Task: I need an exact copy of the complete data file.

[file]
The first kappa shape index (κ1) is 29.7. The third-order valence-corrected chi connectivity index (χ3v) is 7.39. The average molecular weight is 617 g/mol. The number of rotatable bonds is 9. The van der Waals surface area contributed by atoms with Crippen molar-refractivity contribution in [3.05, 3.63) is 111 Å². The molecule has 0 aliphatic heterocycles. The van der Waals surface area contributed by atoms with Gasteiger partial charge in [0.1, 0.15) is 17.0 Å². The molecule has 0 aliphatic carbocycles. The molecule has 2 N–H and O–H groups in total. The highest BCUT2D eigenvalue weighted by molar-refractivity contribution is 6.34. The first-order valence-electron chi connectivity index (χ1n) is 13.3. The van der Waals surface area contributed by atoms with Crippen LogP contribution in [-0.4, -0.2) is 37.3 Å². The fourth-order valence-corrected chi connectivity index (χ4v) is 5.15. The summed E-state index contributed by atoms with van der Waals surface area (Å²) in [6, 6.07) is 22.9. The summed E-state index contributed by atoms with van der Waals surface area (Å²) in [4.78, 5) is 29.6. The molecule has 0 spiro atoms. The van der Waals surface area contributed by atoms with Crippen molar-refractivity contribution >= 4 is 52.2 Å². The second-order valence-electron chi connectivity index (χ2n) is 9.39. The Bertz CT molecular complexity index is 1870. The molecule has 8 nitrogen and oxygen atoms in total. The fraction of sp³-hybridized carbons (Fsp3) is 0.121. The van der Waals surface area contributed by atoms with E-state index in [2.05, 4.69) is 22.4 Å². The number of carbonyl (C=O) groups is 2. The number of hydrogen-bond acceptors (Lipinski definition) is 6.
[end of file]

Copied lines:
The first kappa shape index (κ1) is 29.7. The third-order valence-corrected chi connectivity index (χ3v) is 7.39. The average molecular weight is 617 g/mol. The number of rotatable bonds is 9. The van der Waals surface area contributed by atoms with Crippen molar-refractivity contribution in [3.05, 3.63) is 111 Å². The molecule has 0 aliphatic heterocycles. The van der Waals surface area contributed by atoms with Gasteiger partial charge in [0.1, 0.15) is 17.0 Å². The molecule has 0 aliphatic carbocycles. The molecule has 2 N–H and O–H groups in total. The highest BCUT2D eigenvalue weighted by molar-refractivity contribution is 6.34. The first-order valence-electron chi connectivity index (χ1n) is 13.3. The van der Waals surface area contributed by atoms with Crippen LogP contribution in [-0.4, -0.2) is 37.3 Å². The fourth-order valence-corrected chi connectivity index (χ4v) is 5.15. The summed E-state index contributed by atoms with van der Waals surface area (Å²) in [6, 6.07) is 22.9. The summed E-state index contributed by atoms with van der Waals surface area (Å²) in [4.78, 5) is 29.6. The molecule has 0 spiro atoms. The van der Waals surface area contributed by atoms with Crippen molar-refractivity contribution >= 4 is 52.2 Å². The second-order valence-electron chi connectivity index (χ2n) is 9.39. The Bertz CT molecular complexity index is 1870. The molecule has 8 nitrogen and oxygen atoms in total. The fraction of sp³-hybridized carbons (Fsp3) is 0.121. The van der Waals surface area contributed by atoms with E-state index in [2.05, 4.69) is 22.4 Å². The number of carbonyl (C=O) groups is 2. The number of hydrogen-bond acceptors (Lipinski definition) is 6.